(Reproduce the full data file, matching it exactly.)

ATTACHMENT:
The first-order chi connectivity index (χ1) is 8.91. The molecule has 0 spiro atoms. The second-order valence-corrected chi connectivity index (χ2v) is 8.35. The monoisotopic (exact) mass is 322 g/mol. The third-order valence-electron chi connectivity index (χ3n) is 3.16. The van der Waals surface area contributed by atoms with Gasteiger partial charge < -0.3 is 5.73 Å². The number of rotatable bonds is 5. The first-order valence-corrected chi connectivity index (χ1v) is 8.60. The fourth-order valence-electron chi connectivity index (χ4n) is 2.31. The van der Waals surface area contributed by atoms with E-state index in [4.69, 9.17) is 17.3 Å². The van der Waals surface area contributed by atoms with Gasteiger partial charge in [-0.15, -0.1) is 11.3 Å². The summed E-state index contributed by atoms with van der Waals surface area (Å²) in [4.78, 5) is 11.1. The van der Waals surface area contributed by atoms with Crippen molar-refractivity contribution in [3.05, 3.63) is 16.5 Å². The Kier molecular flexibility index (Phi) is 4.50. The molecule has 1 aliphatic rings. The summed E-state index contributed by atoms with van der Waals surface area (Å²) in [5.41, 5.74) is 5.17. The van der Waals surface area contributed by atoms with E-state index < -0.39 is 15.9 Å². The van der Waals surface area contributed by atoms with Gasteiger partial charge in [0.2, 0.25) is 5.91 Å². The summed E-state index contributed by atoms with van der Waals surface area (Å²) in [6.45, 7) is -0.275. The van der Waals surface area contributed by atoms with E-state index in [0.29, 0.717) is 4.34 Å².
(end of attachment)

The first-order chi connectivity index (χ1) is 8.91. The molecule has 0 spiro atoms. The second-order valence-corrected chi connectivity index (χ2v) is 8.35. The monoisotopic (exact) mass is 322 g/mol. The third-order valence-electron chi connectivity index (χ3n) is 3.16. The van der Waals surface area contributed by atoms with Gasteiger partial charge < -0.3 is 5.73 Å². The number of rotatable bonds is 5. The first-order valence-corrected chi connectivity index (χ1v) is 8.60. The fourth-order valence-electron chi connectivity index (χ4n) is 2.31. The van der Waals surface area contributed by atoms with E-state index in [4.69, 9.17) is 17.3 Å². The van der Waals surface area contributed by atoms with Gasteiger partial charge in [-0.15, -0.1) is 11.3 Å². The summed E-state index contributed by atoms with van der Waals surface area (Å²) in [4.78, 5) is 11.1. The van der Waals surface area contributed by atoms with Crippen molar-refractivity contribution in [3.05, 3.63) is 16.5 Å². The Kier molecular flexibility index (Phi) is 4.50. The molecule has 1 aliphatic rings. The summed E-state index contributed by atoms with van der Waals surface area (Å²) in [5.41, 5.74) is 5.17. The van der Waals surface area contributed by atoms with E-state index < -0.39 is 15.9 Å². The van der Waals surface area contributed by atoms with Gasteiger partial charge in [0.2, 0.25) is 5.91 Å². The summed E-state index contributed by atoms with van der Waals surface area (Å²) in [6.45, 7) is -0.275. The van der Waals surface area contributed by atoms with E-state index in [0.29, 0.717) is 4.34 Å².